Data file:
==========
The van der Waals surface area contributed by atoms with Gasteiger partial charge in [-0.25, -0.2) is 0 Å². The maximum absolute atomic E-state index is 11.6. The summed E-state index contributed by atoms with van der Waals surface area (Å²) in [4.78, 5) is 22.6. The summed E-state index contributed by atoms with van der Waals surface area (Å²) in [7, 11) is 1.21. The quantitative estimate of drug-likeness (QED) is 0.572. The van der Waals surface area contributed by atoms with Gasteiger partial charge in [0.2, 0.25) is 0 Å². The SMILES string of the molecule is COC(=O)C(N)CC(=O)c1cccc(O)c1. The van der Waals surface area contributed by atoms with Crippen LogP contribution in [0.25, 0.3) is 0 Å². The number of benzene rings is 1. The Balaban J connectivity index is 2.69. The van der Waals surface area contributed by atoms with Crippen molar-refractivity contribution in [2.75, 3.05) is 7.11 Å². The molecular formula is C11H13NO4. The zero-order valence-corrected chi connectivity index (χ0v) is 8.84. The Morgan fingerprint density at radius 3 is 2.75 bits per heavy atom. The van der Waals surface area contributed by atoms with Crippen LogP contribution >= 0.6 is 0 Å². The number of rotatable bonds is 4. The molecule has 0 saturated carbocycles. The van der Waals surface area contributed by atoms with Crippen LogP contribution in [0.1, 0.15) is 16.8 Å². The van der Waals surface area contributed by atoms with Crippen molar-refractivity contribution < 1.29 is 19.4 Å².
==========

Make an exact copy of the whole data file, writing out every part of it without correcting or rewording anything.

The van der Waals surface area contributed by atoms with Gasteiger partial charge in [-0.25, -0.2) is 0 Å². The maximum absolute atomic E-state index is 11.6. The summed E-state index contributed by atoms with van der Waals surface area (Å²) in [4.78, 5) is 22.6. The summed E-state index contributed by atoms with van der Waals surface area (Å²) in [7, 11) is 1.21. The quantitative estimate of drug-likeness (QED) is 0.572. The van der Waals surface area contributed by atoms with Gasteiger partial charge in [0.2, 0.25) is 0 Å². The SMILES string of the molecule is COC(=O)C(N)CC(=O)c1cccc(O)c1. The van der Waals surface area contributed by atoms with Crippen LogP contribution in [0.25, 0.3) is 0 Å². The number of benzene rings is 1. The Balaban J connectivity index is 2.69. The van der Waals surface area contributed by atoms with Crippen molar-refractivity contribution in [2.75, 3.05) is 7.11 Å². The molecular formula is C11H13NO4. The zero-order valence-corrected chi connectivity index (χ0v) is 8.84. The Morgan fingerprint density at radius 3 is 2.75 bits per heavy atom. The van der Waals surface area contributed by atoms with Crippen LogP contribution >= 0.6 is 0 Å². The number of rotatable bonds is 4. The molecule has 0 saturated carbocycles. The van der Waals surface area contributed by atoms with Crippen LogP contribution in [0.1, 0.15) is 16.8 Å². The van der Waals surface area contributed by atoms with Crippen molar-refractivity contribution < 1.29 is 19.4 Å².